My First Job-How Little I Knew

Paul Morrone |

I graduated college at a very interesting time, May of 2009. This was a time that many people remember all too well, mostly for negative reasons. The stock market had just hit its bottom (March ’09) and the overall outlook for the economy was more grim I can ever remember in my lifetime. Going to a business school, we were inundated with news on the market meltdown, a shattered US economy, a tight job market, regulatory chaos and an overall feeling of mass hysteria. Talk about raining on our parade! Here we were, fat, dumb (maybe naive is the better word), and happy with our newly minted degrees ready to enter the next stage of our life: being an adult.

I’ll never forget my first day of work at KPMG, an international accounting and advisory firm. I walked in early (because no one is late on their first day) and was escorted to a conference room where I would meet the rest of my class. The rest of the day was spent doing icebreaker-type activities and filling out piles of ‘paperwork.’ Everyone knows what I’m referring to when it comes to paperwork, the obligatory HR suite of documents with everything from the formal employment contract to a W-4. Soon thereafter we were provided with the benefits summary, which was a document the size of a small phonebook. I don’t know why it took 6 years for me to realize it, but at the time I honestly didn’t know what 80% of that stuff really meant.  Sure I had seen a W-4, but I didn’t know what that meant to me. What’s an exemption? Of course the most expensive health plan had the best benefits, but was it worth the cost? How much should I put in my 401(k) and what do all these investment options really mean? What’s group term? Why do I have to name a beneficiary? Pension, what!? My head hurt and it was only 10am. It was overwhelming. What baffles me more, however, was how I graduated from a business school with a degree in accounting and finance and still felt like I was reading Chinese.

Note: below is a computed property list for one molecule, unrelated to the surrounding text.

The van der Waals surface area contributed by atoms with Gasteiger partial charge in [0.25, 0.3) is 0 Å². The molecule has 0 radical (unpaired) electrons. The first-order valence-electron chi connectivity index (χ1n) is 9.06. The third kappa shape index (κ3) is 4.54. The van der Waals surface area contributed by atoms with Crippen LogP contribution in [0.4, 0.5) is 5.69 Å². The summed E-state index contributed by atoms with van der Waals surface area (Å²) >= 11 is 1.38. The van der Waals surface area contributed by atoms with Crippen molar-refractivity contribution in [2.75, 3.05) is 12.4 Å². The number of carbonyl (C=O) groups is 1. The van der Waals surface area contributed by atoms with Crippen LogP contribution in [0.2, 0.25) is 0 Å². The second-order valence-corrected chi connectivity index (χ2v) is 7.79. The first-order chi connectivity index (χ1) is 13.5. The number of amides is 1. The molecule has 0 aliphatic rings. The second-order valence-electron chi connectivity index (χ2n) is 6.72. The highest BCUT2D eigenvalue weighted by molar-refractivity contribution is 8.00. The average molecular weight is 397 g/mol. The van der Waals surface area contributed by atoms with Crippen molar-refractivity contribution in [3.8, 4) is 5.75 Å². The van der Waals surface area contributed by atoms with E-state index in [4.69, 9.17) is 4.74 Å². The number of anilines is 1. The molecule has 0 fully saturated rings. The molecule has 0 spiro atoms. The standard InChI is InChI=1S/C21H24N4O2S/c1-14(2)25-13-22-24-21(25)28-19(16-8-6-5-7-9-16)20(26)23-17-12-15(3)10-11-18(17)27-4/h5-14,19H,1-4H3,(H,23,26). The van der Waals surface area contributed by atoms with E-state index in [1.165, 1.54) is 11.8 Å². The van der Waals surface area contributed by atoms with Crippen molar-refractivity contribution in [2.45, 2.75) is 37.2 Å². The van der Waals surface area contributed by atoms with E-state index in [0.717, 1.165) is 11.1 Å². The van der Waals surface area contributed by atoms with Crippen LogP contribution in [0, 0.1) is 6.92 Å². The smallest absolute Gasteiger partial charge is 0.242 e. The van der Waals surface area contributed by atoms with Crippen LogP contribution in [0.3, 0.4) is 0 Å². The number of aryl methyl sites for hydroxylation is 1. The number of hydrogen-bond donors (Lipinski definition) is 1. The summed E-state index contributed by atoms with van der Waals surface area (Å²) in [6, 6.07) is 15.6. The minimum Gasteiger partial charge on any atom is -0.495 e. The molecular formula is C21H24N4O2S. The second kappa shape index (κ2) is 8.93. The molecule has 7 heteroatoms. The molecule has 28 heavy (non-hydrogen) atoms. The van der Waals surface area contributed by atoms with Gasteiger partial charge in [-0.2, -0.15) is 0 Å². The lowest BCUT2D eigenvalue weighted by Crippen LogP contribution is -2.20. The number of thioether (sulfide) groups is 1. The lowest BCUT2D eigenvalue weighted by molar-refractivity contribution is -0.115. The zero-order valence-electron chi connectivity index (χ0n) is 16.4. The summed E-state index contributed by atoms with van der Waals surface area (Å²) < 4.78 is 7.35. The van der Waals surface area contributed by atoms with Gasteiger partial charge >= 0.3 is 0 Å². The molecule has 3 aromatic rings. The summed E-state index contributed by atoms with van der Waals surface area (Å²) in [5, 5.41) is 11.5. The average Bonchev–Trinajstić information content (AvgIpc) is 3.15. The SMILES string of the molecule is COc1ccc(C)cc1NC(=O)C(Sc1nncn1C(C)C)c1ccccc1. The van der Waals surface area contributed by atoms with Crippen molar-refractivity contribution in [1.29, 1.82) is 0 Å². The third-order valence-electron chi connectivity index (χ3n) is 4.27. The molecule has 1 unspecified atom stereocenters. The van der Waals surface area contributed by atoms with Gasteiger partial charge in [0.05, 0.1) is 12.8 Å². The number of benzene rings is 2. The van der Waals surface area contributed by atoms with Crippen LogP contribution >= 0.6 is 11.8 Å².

Hindsight tells me I had most of it all wrong. But hey, its ok nothing bad happened, right? What I don’t think is ok is that there really is no way for most people to know if they are doing anything right until it’s too late. As far as asking for help, I really think it’s an ego thing. No one at age 21, on the first day of their new job, wants to admit that they have no idea how to fill out their benefits paperwork – I mean, it doesn’t look good, right? I think it’s based on the same concept that prevents men from having the ability to ask for directions. Picked the wrong medical coverage? Sorry! Have your ex-girlfriend as the beneficiary of your group term life insurance policy? Too bad! In light of my recent epiphany I figured I would provide some extremely valuable words of advice: Ask for help and don’t believe everything you see on the internet!